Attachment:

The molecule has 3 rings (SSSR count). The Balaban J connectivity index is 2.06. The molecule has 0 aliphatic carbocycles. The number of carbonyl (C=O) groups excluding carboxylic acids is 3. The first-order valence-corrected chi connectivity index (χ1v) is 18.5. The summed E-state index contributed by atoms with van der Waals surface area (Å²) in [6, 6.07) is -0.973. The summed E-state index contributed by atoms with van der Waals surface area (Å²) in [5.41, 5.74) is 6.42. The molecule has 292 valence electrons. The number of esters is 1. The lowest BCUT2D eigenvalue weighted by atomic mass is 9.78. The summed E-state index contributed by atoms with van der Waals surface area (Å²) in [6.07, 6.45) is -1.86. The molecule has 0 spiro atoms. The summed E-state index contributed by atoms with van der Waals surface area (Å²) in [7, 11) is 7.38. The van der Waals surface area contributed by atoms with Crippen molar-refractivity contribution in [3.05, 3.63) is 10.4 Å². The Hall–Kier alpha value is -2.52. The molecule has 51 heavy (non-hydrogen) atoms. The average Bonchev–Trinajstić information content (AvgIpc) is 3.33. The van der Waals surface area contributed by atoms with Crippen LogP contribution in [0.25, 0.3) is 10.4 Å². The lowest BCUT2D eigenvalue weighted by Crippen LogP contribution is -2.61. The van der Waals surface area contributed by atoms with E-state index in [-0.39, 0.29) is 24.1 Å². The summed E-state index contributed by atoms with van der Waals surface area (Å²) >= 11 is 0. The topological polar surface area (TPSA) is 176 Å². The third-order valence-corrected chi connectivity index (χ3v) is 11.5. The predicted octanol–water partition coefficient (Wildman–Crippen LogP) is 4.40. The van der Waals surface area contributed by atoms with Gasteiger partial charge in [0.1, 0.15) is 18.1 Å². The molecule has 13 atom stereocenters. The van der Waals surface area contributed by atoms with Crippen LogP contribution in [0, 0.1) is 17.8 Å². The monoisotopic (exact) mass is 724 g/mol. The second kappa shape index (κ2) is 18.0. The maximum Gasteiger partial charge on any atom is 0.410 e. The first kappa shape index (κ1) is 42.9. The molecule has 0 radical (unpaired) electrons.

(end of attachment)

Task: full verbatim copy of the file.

The molecule has 3 rings (SSSR count). The Balaban J connectivity index is 2.06. The molecule has 0 aliphatic carbocycles. The number of carbonyl (C=O) groups excluding carboxylic acids is 3. The first-order valence-corrected chi connectivity index (χ1v) is 18.5. The summed E-state index contributed by atoms with van der Waals surface area (Å²) in [6, 6.07) is -0.973. The summed E-state index contributed by atoms with van der Waals surface area (Å²) in [5.41, 5.74) is 6.42. The molecule has 292 valence electrons. The number of esters is 1. The lowest BCUT2D eigenvalue weighted by atomic mass is 9.78. The summed E-state index contributed by atoms with van der Waals surface area (Å²) in [6.07, 6.45) is -1.86. The molecule has 0 spiro atoms. The summed E-state index contributed by atoms with van der Waals surface area (Å²) in [7, 11) is 7.38. The van der Waals surface area contributed by atoms with Crippen molar-refractivity contribution in [3.05, 3.63) is 10.4 Å². The Hall–Kier alpha value is -2.52. The molecule has 51 heavy (non-hydrogen) atoms. The average Bonchev–Trinajstić information content (AvgIpc) is 3.33. The van der Waals surface area contributed by atoms with Crippen LogP contribution in [0.25, 0.3) is 10.4 Å². The lowest BCUT2D eigenvalue weighted by Crippen LogP contribution is -2.61. The van der Waals surface area contributed by atoms with E-state index in [-0.39, 0.29) is 24.1 Å². The summed E-state index contributed by atoms with van der Waals surface area (Å²) >= 11 is 0. The topological polar surface area (TPSA) is 176 Å². The third-order valence-corrected chi connectivity index (χ3v) is 11.5. The predicted octanol–water partition coefficient (Wildman–Crippen LogP) is 4.40. The van der Waals surface area contributed by atoms with Gasteiger partial charge in [0.1, 0.15) is 18.1 Å². The molecule has 13 atom stereocenters. The van der Waals surface area contributed by atoms with Crippen LogP contribution in [0, 0.1) is 17.8 Å². The monoisotopic (exact) mass is 724 g/mol. The second kappa shape index (κ2) is 18.0. The maximum Gasteiger partial charge on any atom is 0.410 e. The first kappa shape index (κ1) is 42.9. The molecule has 0 radical (unpaired) electrons.